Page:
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Unidentified photographer 
Brulé Sioux Chief Spotted Tail and his wife, "Mrs. Spot." 
1874 
  
Albumen print 
5 x 7.25 ins (image) 8 x 10 ins (mount) 
  
Cowan Auctions, Inc 
American History: Premier Auction, 26 June 2018, Lot: 387 
  
 
LL/83459 
  
Spotted Tail is seated on a stump with a pipe, blanket, and beaded tobacco bag, while his wife is seated at his feet, wearing a fringed dress and beaded necklace. Photograph captioned on mount, "Cin-te-gi-le-ska or Spotted Tail, - Great Chief of the Brulé Sioux, and the favorite "Mrs. Spot," -(one of three)." Inscriptions read "Dakotah Ty. 1874" at lower left and "Dah-ko-tahs" at lower right on mount.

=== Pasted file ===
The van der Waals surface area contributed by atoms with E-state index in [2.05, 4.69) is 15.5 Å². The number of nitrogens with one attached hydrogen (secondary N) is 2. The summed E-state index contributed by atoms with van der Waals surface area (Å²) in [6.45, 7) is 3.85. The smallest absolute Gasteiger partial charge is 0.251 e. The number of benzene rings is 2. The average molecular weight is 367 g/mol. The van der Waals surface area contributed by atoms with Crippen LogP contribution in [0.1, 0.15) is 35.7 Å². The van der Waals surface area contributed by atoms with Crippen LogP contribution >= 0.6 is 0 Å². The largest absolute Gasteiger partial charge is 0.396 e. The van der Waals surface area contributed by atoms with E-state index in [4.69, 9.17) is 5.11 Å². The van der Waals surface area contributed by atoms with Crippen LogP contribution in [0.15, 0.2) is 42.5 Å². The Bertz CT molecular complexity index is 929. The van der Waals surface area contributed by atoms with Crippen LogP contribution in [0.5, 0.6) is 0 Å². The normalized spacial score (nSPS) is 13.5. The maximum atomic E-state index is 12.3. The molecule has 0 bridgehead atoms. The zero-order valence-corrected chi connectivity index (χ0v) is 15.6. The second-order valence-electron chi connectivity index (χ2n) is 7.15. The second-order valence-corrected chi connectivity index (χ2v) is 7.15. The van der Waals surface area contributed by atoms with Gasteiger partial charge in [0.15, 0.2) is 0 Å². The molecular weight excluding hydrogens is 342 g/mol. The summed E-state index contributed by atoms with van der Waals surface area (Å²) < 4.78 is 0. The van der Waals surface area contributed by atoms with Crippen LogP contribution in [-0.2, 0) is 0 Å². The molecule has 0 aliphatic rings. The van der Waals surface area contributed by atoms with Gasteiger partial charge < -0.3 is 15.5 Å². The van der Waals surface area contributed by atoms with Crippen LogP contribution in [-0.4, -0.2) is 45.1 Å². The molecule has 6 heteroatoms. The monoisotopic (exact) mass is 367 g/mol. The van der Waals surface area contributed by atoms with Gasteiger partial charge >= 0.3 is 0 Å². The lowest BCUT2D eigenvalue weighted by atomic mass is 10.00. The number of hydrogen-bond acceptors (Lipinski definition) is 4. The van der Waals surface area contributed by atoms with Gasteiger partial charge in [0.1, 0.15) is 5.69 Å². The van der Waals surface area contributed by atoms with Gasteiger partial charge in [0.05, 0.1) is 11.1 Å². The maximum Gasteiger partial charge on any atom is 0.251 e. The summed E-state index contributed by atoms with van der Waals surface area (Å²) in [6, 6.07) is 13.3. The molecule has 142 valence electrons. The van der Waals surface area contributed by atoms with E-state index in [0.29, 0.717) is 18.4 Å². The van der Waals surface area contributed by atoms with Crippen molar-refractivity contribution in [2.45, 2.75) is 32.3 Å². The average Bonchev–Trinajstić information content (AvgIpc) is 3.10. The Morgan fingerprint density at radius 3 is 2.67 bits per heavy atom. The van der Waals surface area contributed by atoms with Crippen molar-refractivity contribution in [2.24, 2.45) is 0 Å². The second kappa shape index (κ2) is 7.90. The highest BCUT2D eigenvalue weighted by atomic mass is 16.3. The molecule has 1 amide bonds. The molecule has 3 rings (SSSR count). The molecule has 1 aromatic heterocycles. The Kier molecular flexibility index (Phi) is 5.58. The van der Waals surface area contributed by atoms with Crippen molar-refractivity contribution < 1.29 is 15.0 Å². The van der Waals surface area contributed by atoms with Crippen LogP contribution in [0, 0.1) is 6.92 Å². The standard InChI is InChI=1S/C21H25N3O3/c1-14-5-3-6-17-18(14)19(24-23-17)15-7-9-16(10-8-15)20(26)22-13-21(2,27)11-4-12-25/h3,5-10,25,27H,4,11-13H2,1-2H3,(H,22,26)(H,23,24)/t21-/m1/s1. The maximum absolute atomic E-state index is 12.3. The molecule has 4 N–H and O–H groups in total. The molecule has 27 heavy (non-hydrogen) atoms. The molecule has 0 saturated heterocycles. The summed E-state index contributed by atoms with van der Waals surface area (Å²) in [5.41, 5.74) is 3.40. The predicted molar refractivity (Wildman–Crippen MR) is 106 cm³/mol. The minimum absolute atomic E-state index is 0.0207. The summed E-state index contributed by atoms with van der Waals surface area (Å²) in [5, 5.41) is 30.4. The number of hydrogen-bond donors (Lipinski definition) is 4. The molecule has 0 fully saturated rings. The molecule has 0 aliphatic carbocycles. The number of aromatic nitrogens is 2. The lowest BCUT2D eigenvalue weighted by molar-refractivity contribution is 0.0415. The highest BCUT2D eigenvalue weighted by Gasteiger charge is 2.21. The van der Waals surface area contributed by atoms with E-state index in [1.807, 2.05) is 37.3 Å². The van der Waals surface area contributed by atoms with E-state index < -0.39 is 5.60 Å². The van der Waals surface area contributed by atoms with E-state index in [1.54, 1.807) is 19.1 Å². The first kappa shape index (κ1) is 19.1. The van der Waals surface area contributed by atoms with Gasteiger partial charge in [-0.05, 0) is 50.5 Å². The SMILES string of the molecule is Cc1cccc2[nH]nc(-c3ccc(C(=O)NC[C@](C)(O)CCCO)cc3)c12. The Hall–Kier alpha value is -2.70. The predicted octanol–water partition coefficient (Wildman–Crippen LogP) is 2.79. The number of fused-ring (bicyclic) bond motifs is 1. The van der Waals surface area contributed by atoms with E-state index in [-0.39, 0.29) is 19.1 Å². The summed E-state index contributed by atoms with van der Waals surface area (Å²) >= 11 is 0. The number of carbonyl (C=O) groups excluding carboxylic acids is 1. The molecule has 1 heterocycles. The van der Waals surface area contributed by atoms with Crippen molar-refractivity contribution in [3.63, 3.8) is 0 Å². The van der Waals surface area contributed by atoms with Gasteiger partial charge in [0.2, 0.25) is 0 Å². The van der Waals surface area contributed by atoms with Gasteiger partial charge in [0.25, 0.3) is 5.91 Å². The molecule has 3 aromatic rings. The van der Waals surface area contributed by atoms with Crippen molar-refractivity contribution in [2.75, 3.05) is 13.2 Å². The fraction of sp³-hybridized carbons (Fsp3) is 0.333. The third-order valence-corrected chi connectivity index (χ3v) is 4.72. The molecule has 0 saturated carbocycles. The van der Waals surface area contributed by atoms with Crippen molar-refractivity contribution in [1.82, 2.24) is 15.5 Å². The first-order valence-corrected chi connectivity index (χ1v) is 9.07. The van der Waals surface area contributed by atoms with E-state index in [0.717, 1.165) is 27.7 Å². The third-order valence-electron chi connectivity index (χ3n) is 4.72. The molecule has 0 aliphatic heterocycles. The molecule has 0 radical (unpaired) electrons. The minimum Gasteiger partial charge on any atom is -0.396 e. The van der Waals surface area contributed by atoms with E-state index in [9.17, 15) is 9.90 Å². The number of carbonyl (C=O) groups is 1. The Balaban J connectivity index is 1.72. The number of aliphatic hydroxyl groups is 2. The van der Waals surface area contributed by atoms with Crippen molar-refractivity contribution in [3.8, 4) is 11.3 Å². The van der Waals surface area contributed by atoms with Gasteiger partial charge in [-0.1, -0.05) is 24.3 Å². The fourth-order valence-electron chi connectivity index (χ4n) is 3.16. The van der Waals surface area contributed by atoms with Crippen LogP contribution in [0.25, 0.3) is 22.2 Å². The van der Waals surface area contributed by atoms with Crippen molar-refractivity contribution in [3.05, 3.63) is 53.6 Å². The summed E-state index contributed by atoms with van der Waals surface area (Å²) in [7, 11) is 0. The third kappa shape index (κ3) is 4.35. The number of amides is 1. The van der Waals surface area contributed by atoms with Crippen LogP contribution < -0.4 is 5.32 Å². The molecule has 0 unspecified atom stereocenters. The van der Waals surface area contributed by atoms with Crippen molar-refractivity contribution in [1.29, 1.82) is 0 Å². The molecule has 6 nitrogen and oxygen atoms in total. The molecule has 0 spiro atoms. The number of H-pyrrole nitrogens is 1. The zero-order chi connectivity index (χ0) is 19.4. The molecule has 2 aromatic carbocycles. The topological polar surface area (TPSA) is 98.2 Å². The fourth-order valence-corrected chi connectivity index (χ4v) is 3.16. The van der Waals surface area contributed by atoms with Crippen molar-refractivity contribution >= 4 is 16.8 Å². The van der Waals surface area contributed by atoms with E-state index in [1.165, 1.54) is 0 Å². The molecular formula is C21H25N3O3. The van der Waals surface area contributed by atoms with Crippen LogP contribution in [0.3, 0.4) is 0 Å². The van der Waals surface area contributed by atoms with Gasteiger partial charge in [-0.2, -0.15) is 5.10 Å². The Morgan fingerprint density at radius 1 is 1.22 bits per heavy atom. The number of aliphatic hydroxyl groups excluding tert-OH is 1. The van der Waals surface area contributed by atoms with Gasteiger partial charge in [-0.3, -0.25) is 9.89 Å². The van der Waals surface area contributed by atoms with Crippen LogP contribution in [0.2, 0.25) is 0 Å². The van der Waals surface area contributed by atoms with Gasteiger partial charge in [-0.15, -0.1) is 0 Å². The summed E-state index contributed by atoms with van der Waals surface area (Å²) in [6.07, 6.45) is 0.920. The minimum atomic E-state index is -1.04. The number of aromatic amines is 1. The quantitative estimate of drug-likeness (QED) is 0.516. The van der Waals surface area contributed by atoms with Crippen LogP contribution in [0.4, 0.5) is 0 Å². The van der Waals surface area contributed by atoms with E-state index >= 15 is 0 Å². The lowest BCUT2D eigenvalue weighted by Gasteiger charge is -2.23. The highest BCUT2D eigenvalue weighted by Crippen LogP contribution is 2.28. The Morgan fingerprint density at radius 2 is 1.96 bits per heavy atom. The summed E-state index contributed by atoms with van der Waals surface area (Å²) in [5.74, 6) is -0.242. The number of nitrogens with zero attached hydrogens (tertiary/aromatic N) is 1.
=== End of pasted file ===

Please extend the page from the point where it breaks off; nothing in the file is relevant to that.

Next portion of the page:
Tribal Chief Spotted Tail (1823-1881) was a major figure in Sioux relations with the United States government during the latter half of the nineteenth century. He participated in the Grattan Massacre in 1854, but decided not to join in Red Cloud's War in the late 1860s, having determined that the Indians' armed resistance of white encroachment was largely futile. Instead, he took to speaking and negotiating on behalf of his tribe, including signing the 1868 Treaty of Fort Laramie, which established the Great Sioux Reservation. Spotted Tail traveled several times to Washington, D. C., mostly in the 1870s, to defend the rights of his people, especially to their land. He met with many important government officials during these trips including Commissioners of Indian Affairs Ely S. Parker and John Quincy Smith, and President Ulysses, S. Grant. Spotted Tail was, in the end, destroyed probably by his own fame and/or ego, as he was killed by a jealous sub chief, Crow Dog, after allegedly stealing the wife of a crippled man. Though he certainly made a name for himself in his own right, it is also possible that Spotted Tail was the uncle of the famed warrior, Crazy Horse, as two of his sisters were married to the elder Crazy Horse. 
 

 
  
 
  
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